GW Milken Institute School of Public Health Researchers Comment on Virginia’s Proposed Medicaid Work Experiment

The comments describe what the Milken Institute SPH researchers perceive to be the fundamental flaws with this (or any other) mandatory Medicaid work demonstration.

Systemic Supports Needed to Reinforce Opioid Legislation

The opioid legislation that President Trump is soon expected to sign into law has been widely hailed as a bipartisan success and a step forward for public health. But more needs to be done to ensure that the supports needed to improve people's health overall are in place, says Naomi Seiler, JD of the George Washington University Milken Institute School of Public Health.

Speaking for the Record: The Public Health Implications of Medicaid Work Experiments

Sara Rosenbaum explains why she and 42 other health experts submitted an amicus brief in support of the lawsuit brought by a group of Medicaid enrollees challenging the Health and Human Services (HHS) Secretary’s approval of the Kentucky Medicaid work requirement.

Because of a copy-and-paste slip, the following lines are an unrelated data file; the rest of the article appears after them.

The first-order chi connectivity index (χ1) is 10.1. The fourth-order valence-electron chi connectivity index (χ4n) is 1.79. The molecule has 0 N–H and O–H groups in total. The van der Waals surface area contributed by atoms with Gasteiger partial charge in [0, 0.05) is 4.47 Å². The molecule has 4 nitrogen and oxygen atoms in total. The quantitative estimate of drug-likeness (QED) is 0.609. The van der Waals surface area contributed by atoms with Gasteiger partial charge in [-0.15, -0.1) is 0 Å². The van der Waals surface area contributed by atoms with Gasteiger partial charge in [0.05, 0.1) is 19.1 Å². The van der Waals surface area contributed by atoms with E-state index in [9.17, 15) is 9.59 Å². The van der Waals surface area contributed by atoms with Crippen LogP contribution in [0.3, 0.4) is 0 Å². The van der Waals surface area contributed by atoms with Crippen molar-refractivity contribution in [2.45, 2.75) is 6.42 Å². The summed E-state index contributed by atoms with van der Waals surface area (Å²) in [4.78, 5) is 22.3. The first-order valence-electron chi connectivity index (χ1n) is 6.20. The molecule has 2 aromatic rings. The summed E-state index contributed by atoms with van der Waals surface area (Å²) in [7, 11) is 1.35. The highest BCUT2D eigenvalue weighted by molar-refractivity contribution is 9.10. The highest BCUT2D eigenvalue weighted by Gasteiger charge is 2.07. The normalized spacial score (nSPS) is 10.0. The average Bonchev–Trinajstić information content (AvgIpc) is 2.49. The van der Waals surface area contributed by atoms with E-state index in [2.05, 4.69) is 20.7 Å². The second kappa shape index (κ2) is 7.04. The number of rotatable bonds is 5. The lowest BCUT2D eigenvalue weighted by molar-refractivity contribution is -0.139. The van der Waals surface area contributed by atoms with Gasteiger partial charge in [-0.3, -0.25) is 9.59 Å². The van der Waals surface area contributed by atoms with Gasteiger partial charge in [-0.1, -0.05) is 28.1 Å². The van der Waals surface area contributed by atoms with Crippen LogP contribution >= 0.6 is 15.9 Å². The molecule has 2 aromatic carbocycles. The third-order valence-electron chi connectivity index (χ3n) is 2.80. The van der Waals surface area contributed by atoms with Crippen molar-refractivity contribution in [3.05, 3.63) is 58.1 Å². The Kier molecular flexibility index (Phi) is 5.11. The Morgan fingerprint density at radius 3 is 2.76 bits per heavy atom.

GW Faculty and Staff Submit Comments to HHS on Proposed Title X “Gag” Rule

A group of 17 members of the George Washington University Milken Institute School of Public Health’s (GW Milken Institute SPH) faculty and staff submitted comments on July 26 in response to a recent rule proposed by the U.S. Department of Health and Human Services (HHS). The GW Milken Institute SPH group said they are “deeply concerned about any proposed changes to Title X policies that could adversely impact health center participation, given Title X’s major role in strengthening and enhancing health centers’ family planning performance.”

How Policy Gaps Fail People Who Inject Drugs and Contract Endocarditis

surgeons operating

Recent media reports suggest that healthcare providers around the country are grappling with how to respond to rising rates of endocarditis, a life-threatening infection caused by bacteria that enter the bloodstream and settle in the heart, linked to people who inject drugs. Reports in the New York Times and NPR describe the dilemma faced by physicians called on to perform repeat costly heart surgeries on patients who were re-infected with endocarditis as a result of ongoing illicit drug use.